Hiroshima Day

Hiroshima

Today is the 70th anniversary of the bombing of Hiroshima. The picture above gives a glimpse of the devastation. We would all do well to study the photograph and reflect on the human suffering that occurred in that city. Living as we do, it is difficult to conceive what that picture really represents.

That said, I do not join the chorus of those proclaiming the bombings of Hiroshima and Nagasaki to be war crimes. If you are not open to argument on this point, then please just disregard this post.  If you are, Roger Kimball explores the circumstances of 1945 and the options Truman faced. I recommend your reading his thoughts.

As for my thoughts, I can’t explain the big picture better than Kimball. My own small picture comes from my father, who was a Marine pilot flying off the U.S.S. Cape Gloucester.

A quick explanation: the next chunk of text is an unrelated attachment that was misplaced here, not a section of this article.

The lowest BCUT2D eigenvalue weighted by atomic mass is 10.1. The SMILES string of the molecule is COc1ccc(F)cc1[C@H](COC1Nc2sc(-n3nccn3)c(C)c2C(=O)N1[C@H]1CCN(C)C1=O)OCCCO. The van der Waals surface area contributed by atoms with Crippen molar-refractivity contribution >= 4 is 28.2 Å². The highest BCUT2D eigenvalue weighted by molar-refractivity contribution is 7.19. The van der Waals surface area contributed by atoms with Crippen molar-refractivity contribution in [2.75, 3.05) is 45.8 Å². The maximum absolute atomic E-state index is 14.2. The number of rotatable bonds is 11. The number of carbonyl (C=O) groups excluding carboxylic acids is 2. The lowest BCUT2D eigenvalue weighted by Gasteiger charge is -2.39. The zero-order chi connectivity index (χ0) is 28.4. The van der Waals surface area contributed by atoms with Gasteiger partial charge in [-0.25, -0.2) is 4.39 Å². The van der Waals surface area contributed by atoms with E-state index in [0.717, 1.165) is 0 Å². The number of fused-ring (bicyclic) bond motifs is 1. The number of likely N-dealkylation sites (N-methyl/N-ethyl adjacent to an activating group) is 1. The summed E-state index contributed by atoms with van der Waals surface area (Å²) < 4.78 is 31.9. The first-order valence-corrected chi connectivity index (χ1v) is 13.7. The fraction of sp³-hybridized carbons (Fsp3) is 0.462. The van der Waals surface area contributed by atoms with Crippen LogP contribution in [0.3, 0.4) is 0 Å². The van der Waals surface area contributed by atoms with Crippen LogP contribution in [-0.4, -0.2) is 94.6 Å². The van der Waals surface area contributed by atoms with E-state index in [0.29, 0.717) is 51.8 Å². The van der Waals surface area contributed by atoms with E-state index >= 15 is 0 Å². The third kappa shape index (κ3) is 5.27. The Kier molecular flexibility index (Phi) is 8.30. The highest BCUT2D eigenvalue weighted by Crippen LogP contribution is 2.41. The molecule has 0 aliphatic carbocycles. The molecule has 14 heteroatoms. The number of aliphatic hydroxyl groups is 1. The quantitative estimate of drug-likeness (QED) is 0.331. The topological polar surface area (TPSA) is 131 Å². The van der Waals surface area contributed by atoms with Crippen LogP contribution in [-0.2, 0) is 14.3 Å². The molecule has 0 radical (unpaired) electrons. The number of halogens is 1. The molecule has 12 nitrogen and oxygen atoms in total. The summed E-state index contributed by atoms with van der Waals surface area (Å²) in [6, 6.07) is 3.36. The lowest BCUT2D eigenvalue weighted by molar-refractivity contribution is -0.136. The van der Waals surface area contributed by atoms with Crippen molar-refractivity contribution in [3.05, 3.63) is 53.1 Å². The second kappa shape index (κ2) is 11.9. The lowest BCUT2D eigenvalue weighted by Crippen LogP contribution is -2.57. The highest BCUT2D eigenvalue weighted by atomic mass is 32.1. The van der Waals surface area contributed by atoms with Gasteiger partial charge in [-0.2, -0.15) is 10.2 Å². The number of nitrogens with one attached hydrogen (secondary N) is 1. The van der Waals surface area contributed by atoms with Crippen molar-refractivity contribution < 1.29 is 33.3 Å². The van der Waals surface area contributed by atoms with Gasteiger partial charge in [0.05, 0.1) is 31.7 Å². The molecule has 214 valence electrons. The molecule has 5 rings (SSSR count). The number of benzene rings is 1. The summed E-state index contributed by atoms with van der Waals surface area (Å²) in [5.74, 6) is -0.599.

Cape Gloucester

More than once he told me his squadron already had its orders for the assault on Japan. The planes were to take out large artillery pieces controlling sea lanes where our ships needed to pass. The artillery was heavily protected by anti-aircraft weapons. His squadron was told they would not survive the attack so they shouldn’t even think in those terms. They were to get in what shots they could before the anti-aircraft fire got them. My father credited the atomic bomb as being the only reason he survived the war.

Update August 27, 2015: For a contrary view, see Miscamble’s Most Miserable Morality.

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A Merciful Act with Horrific Consequences

British Army Private Henry Tandy of Wawickshire, UK, was much decorated in World War I, and deservedly so.  His service was remarkable.  But what haunted him later in his life was his spontaneous act of humanity on September 28, 1918:

“As the ferocious battle wound down and enemy troops surrendered or retreated a wounded German soldier limped out of the maelstrom and into Private Tandey’s line of fire, the battle weary man never raised his rifle and just stared at Tandey resigned to the inevitable.  ‘I took aim but couldn’t shoot a wounded man,’ said Tandey, ‘so I let him go.'”

That German soldier was Adolph Hitler.

Hat tip to Instapundit.